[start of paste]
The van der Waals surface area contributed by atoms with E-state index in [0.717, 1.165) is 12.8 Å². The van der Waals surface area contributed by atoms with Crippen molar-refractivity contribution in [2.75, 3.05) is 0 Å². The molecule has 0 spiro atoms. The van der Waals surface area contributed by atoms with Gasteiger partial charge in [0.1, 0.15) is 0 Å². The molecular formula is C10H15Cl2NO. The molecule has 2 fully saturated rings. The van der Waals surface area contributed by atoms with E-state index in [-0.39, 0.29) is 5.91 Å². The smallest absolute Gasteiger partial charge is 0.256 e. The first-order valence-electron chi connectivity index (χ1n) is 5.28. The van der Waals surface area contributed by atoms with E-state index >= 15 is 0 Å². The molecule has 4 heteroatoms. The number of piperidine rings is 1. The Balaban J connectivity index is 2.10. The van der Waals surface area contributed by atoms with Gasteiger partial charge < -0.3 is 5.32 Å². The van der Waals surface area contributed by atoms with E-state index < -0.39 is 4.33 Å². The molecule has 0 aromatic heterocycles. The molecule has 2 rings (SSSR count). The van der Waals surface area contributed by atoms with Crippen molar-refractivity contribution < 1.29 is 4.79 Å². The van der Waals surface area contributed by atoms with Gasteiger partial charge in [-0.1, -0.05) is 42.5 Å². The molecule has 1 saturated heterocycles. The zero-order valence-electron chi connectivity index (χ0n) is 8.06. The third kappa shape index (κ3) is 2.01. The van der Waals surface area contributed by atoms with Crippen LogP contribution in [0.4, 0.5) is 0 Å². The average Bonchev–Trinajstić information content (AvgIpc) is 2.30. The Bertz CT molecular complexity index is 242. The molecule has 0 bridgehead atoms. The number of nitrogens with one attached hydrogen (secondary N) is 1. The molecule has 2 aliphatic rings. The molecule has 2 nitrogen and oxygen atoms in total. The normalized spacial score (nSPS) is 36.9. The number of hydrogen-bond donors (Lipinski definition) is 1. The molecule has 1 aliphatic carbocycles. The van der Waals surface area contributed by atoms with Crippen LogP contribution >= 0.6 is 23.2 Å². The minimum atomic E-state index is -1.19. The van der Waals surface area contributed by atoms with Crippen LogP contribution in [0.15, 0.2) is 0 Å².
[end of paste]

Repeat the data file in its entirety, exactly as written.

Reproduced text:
The van der Waals surface area contributed by atoms with E-state index in [0.717, 1.165) is 12.8 Å². The van der Waals surface area contributed by atoms with Crippen molar-refractivity contribution in [2.75, 3.05) is 0 Å². The molecule has 0 spiro atoms. The van der Waals surface area contributed by atoms with Gasteiger partial charge in [0.1, 0.15) is 0 Å². The molecular formula is C10H15Cl2NO. The molecule has 2 fully saturated rings. The van der Waals surface area contributed by atoms with E-state index in [-0.39, 0.29) is 5.91 Å². The smallest absolute Gasteiger partial charge is 0.256 e. The first-order valence-electron chi connectivity index (χ1n) is 5.28. The van der Waals surface area contributed by atoms with E-state index >= 15 is 0 Å². The molecule has 4 heteroatoms. The number of piperidine rings is 1. The Balaban J connectivity index is 2.10. The van der Waals surface area contributed by atoms with Gasteiger partial charge < -0.3 is 5.32 Å². The van der Waals surface area contributed by atoms with E-state index < -0.39 is 4.33 Å². The molecule has 0 aromatic heterocycles. The molecule has 2 rings (SSSR count). The van der Waals surface area contributed by atoms with Crippen molar-refractivity contribution < 1.29 is 4.79 Å². The van der Waals surface area contributed by atoms with Gasteiger partial charge in [-0.1, -0.05) is 42.5 Å². The molecule has 1 saturated heterocycles. The zero-order valence-electron chi connectivity index (χ0n) is 8.06. The third kappa shape index (κ3) is 2.01. The van der Waals surface area contributed by atoms with Crippen LogP contribution in [0.4, 0.5) is 0 Å². The average Bonchev–Trinajstić information content (AvgIpc) is 2.30. The Bertz CT molecular complexity index is 242. The molecule has 0 bridgehead atoms. The number of nitrogens with one attached hydrogen (secondary N) is 1. The molecule has 2 aliphatic rings. The molecule has 2 nitrogen and oxygen atoms in total. The normalized spacial score (nSPS) is 36.9. The number of hydrogen-bond donors (Lipinski definition) is 1. The molecule has 1 aliphatic carbocycles. The van der Waals surface area contributed by atoms with Crippen LogP contribution >= 0.6 is 23.2 Å². The minimum atomic E-state index is -1.19. The van der Waals surface area contributed by atoms with Crippen LogP contribution in [0.15, 0.2) is 0 Å².